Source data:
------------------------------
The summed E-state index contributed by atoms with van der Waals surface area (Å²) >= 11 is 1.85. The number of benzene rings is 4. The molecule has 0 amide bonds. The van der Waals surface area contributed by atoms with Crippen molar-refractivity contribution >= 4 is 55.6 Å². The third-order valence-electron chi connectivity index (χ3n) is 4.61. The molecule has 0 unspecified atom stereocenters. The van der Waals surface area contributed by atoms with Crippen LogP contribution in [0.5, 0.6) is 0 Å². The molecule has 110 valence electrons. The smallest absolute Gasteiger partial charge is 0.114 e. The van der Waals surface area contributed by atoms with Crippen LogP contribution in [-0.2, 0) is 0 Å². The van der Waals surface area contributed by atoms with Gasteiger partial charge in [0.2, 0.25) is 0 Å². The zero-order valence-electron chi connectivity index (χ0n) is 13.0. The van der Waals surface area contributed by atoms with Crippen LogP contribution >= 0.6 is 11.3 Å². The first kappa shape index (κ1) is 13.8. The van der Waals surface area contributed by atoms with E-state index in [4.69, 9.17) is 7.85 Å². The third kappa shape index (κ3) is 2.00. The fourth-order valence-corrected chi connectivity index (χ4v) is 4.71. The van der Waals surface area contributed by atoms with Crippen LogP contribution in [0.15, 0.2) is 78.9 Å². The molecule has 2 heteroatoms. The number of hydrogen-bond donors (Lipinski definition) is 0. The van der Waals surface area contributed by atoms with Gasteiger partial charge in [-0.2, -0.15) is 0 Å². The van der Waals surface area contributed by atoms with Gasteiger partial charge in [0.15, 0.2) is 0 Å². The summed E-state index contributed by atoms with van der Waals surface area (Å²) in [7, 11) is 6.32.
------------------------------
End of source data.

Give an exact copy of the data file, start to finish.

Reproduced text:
The summed E-state index contributed by atoms with van der Waals surface area (Å²) >= 11 is 1.85. The number of benzene rings is 4. The molecule has 0 amide bonds. The van der Waals surface area contributed by atoms with Crippen molar-refractivity contribution >= 4 is 55.6 Å². The third-order valence-electron chi connectivity index (χ3n) is 4.61. The molecule has 0 unspecified atom stereocenters. The van der Waals surface area contributed by atoms with Crippen LogP contribution in [0.5, 0.6) is 0 Å². The molecule has 110 valence electrons. The smallest absolute Gasteiger partial charge is 0.114 e. The van der Waals surface area contributed by atoms with Crippen LogP contribution in [-0.2, 0) is 0 Å². The van der Waals surface area contributed by atoms with Gasteiger partial charge in [0.2, 0.25) is 0 Å². The zero-order valence-electron chi connectivity index (χ0n) is 13.0. The van der Waals surface area contributed by atoms with Crippen LogP contribution >= 0.6 is 11.3 Å². The first kappa shape index (κ1) is 13.8. The van der Waals surface area contributed by atoms with E-state index in [4.69, 9.17) is 7.85 Å². The third kappa shape index (κ3) is 2.00. The fourth-order valence-corrected chi connectivity index (χ4v) is 4.71. The van der Waals surface area contributed by atoms with Crippen LogP contribution in [0.15, 0.2) is 78.9 Å². The molecule has 2 heteroatoms. The number of hydrogen-bond donors (Lipinski definition) is 0. The van der Waals surface area contributed by atoms with Gasteiger partial charge in [-0.2, -0.15) is 0 Å². The van der Waals surface area contributed by atoms with Gasteiger partial charge in [0.15, 0.2) is 0 Å². The summed E-state index contributed by atoms with van der Waals surface area (Å²) in [7, 11) is 6.32.